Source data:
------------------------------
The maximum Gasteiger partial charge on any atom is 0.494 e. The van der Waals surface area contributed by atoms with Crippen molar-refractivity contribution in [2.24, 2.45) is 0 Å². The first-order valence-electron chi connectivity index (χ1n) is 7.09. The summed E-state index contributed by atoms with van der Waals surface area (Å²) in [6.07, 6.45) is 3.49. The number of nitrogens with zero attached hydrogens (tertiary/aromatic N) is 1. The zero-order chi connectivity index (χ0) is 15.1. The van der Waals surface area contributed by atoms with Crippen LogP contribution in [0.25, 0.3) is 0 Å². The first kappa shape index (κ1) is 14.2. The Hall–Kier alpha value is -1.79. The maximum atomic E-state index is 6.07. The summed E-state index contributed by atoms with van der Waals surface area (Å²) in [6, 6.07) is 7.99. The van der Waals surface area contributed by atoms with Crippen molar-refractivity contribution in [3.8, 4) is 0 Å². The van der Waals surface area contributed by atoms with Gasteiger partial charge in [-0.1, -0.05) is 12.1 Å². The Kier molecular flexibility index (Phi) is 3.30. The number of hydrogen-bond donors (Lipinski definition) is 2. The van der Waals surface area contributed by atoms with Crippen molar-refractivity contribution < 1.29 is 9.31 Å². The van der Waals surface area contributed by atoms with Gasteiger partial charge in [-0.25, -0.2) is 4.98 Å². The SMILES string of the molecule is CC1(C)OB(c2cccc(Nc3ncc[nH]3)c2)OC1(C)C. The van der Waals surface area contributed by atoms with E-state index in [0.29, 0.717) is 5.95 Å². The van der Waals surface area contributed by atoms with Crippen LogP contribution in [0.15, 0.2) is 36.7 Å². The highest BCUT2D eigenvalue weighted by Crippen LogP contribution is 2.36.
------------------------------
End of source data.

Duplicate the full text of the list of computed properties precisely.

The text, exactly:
The maximum Gasteiger partial charge on any atom is 0.494 e. The van der Waals surface area contributed by atoms with Crippen molar-refractivity contribution in [2.24, 2.45) is 0 Å². The first-order valence-electron chi connectivity index (χ1n) is 7.09. The summed E-state index contributed by atoms with van der Waals surface area (Å²) in [6.07, 6.45) is 3.49. The number of nitrogens with zero attached hydrogens (tertiary/aromatic N) is 1. The zero-order chi connectivity index (χ0) is 15.1. The van der Waals surface area contributed by atoms with Crippen LogP contribution in [0.25, 0.3) is 0 Å². The first kappa shape index (κ1) is 14.2. The Hall–Kier alpha value is -1.79. The maximum atomic E-state index is 6.07. The summed E-state index contributed by atoms with van der Waals surface area (Å²) in [6, 6.07) is 7.99. The van der Waals surface area contributed by atoms with Crippen molar-refractivity contribution in [3.8, 4) is 0 Å². The van der Waals surface area contributed by atoms with Gasteiger partial charge in [-0.1, -0.05) is 12.1 Å². The Kier molecular flexibility index (Phi) is 3.30. The number of hydrogen-bond donors (Lipinski definition) is 2. The van der Waals surface area contributed by atoms with Crippen molar-refractivity contribution < 1.29 is 9.31 Å². The van der Waals surface area contributed by atoms with Gasteiger partial charge in [-0.25, -0.2) is 4.98 Å². The SMILES string of the molecule is CC1(C)OB(c2cccc(Nc3ncc[nH]3)c2)OC1(C)C. The van der Waals surface area contributed by atoms with E-state index in [0.29, 0.717) is 5.95 Å². The van der Waals surface area contributed by atoms with Crippen LogP contribution in [0.15, 0.2) is 36.7 Å². The highest BCUT2D eigenvalue weighted by Crippen LogP contribution is 2.36.